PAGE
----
ISBN 978-3-658-18017-1 Chapter 8-1, first page: 1, year: 2018
4. Youth Cultures, Transitions, and Generations
Airi-Alina Allaste, Katrin Tiidenberg
ISBN 978-1-137-37723-4 Chapter 9, first page: 113, year: 2015
5. Show your best self(ie): An exploratory study on selfie-related motivations and behavior in emerging adulthood
Anna J.D. (Nadia) Bij de Vaate, Jolanda Veldhuis, Jessica M. Alleva, Elly A. Konijn, Charlotte H.M. van Hugten
Telematics and Informatics vol: 35, issue: 5, first page: 1392, year: 2018
6. Handbuch Soziale Praktiken und Digitale Alltagswelten
ISBN 978-3-658-08460-8 Chapter 37-1, first page: 1, year: 2016
7. Schizo-Feminist Educational Research Cartographies
Deleuze Studies vol: 9, issue: 3, first page: 393, year: 2015
8. Pics, Dicks, Tits, and Tats: negotiating ethics working with images of bodies in social media research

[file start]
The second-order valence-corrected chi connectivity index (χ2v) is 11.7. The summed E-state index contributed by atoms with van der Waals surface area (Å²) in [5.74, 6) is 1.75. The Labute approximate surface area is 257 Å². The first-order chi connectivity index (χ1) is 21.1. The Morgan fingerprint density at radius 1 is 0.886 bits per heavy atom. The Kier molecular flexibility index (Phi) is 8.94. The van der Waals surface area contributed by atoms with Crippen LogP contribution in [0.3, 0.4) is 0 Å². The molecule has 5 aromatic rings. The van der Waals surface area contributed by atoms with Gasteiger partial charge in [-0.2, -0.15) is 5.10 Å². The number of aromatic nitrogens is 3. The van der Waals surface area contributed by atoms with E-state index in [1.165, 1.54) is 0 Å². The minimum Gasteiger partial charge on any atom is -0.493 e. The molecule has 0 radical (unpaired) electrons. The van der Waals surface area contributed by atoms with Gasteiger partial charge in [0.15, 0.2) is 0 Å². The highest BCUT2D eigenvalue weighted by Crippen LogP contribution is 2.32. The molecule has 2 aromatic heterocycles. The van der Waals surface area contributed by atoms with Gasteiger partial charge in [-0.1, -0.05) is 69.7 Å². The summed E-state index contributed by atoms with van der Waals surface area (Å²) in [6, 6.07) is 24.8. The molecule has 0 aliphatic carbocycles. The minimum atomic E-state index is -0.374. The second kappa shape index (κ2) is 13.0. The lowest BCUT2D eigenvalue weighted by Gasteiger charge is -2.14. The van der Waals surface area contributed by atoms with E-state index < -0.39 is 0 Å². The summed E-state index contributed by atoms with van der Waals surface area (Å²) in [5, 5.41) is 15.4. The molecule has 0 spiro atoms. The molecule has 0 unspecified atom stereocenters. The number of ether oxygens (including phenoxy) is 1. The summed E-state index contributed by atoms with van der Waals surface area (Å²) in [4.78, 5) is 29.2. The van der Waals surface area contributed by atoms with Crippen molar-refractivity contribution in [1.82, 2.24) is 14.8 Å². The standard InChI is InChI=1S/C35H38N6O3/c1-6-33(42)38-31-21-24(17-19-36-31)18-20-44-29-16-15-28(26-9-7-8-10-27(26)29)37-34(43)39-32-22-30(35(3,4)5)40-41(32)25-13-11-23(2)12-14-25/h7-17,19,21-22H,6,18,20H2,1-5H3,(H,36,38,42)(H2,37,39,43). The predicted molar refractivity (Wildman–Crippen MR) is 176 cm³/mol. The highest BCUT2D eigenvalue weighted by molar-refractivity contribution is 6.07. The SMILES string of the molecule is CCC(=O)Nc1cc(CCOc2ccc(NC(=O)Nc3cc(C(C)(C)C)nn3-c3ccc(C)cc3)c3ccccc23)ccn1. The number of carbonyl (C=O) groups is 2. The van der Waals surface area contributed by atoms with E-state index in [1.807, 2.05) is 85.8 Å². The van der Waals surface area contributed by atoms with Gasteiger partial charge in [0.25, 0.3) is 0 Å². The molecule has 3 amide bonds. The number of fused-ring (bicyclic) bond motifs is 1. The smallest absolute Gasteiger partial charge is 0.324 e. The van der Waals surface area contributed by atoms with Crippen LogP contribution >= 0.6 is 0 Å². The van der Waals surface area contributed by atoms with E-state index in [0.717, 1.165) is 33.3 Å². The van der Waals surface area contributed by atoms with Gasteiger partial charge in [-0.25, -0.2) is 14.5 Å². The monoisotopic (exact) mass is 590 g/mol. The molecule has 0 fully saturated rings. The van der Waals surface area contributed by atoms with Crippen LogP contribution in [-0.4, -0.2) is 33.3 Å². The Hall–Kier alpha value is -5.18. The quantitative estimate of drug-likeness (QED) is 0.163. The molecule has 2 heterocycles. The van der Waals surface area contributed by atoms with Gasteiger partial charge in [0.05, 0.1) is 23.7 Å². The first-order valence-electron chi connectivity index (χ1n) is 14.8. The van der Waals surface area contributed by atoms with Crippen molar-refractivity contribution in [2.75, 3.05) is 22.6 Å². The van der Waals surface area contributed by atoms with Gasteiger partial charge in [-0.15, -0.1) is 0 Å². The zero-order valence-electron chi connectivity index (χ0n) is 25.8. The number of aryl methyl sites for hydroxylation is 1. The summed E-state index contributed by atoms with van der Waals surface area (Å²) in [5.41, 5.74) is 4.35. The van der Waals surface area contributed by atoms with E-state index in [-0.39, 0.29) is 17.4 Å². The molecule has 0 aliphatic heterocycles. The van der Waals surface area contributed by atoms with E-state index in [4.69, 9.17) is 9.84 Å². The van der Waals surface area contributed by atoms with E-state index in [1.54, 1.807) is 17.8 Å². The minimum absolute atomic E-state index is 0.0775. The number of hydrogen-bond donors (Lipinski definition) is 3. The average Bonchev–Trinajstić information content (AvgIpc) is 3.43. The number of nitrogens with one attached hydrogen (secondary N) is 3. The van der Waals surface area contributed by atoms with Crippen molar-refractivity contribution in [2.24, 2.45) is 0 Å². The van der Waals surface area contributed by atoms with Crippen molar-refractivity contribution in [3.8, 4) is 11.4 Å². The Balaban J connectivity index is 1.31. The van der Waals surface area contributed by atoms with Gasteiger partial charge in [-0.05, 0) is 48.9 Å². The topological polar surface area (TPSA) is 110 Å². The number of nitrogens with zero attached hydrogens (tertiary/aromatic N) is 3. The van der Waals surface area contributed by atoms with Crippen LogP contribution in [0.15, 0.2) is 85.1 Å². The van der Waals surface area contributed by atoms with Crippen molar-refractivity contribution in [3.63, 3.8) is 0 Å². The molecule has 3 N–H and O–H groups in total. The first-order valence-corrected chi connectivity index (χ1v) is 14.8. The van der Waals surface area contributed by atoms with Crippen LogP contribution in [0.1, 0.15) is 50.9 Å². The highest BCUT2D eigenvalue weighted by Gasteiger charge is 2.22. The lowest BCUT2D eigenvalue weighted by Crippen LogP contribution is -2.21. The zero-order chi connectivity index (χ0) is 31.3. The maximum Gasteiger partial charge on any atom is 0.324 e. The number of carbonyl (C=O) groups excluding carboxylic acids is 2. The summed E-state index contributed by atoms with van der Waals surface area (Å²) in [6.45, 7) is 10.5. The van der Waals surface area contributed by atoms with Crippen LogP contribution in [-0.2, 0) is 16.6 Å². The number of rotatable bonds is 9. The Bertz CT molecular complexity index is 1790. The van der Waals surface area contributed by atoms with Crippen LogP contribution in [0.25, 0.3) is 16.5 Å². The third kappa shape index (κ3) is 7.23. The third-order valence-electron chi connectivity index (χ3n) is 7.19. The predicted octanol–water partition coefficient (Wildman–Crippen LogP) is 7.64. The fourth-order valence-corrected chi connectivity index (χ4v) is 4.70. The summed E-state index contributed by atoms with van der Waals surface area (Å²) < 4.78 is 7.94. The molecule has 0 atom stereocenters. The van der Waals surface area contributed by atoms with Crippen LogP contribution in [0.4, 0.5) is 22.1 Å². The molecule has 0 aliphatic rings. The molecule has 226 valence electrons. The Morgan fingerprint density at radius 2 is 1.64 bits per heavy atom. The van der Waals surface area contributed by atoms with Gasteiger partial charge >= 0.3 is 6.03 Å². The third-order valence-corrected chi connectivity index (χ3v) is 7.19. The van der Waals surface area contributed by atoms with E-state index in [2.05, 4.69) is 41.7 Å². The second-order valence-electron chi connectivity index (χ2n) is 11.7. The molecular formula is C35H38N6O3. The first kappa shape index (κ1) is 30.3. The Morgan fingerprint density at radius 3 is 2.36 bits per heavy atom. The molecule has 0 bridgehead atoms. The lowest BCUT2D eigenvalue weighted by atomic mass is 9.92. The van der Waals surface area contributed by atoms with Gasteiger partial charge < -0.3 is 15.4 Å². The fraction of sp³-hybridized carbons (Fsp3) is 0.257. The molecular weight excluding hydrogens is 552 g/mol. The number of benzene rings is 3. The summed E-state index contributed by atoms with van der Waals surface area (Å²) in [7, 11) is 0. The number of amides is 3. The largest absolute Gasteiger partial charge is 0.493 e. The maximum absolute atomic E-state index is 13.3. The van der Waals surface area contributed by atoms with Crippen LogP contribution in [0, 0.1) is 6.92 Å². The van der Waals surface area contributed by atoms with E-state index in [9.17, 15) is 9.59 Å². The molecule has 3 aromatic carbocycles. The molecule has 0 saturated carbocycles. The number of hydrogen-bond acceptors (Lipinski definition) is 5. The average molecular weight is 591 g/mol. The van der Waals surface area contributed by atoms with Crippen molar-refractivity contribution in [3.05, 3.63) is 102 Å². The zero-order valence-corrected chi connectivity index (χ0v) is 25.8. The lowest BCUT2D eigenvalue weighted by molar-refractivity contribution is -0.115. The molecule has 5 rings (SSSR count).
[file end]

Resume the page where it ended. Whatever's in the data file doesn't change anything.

Katie Warfield, Jamie Hoholuk, Blythe Vincent, Aline Dias Camargo
New Media & Society vol: 21, issue: 9, first page: 2068, year: 2019
9. Objectifying or Liberating? Investigation of the Effects of Sexting on Body Image
Mario Liong, Grand H.-L. Cheng
The Journal of Sex Research vol: 56, issue: 3, first page: 337, year: 2019
10. Visibly ageing femininities: women’s visual discourses of being over-40 and over-50 on Instagram
Feminist Media Studies vol: 18, issue: 1, first page: 61, year: 2018
11. Memes against sexism? A multi-method analysis of the feminist protest hashtag #distractinglysexy and its resonance in the mainstream news media
Cornelia Brantner, Katharina Lobinger, Miriam Stehling
Convergence: The International Journal of Research into New Media Technologies vol: 26, issue: 3, first page: 674, year: 2020
12. Fear and Selfie-Loathing in America: Identifying the Interstices of Othering, Iconoclasm, and the Selfie
Jessica Leigh Maddox
The Journal of Popular Culture vol: 51, issue: 1, first page: 26, year: 2018
13. Digital Intimate Publics and Social Media
ISBN 978-3-319-97607-5 Chapter 11, first page: 177, year: 2018
14. Sharing is not always caring: Understanding motivations and behavioural associations with sext dissemination.
Elizabeth M. Clancy, Bianca Klettke, David J. Hallford, Angela M. Crossman, Megan K. Maas, John W. Toumbourou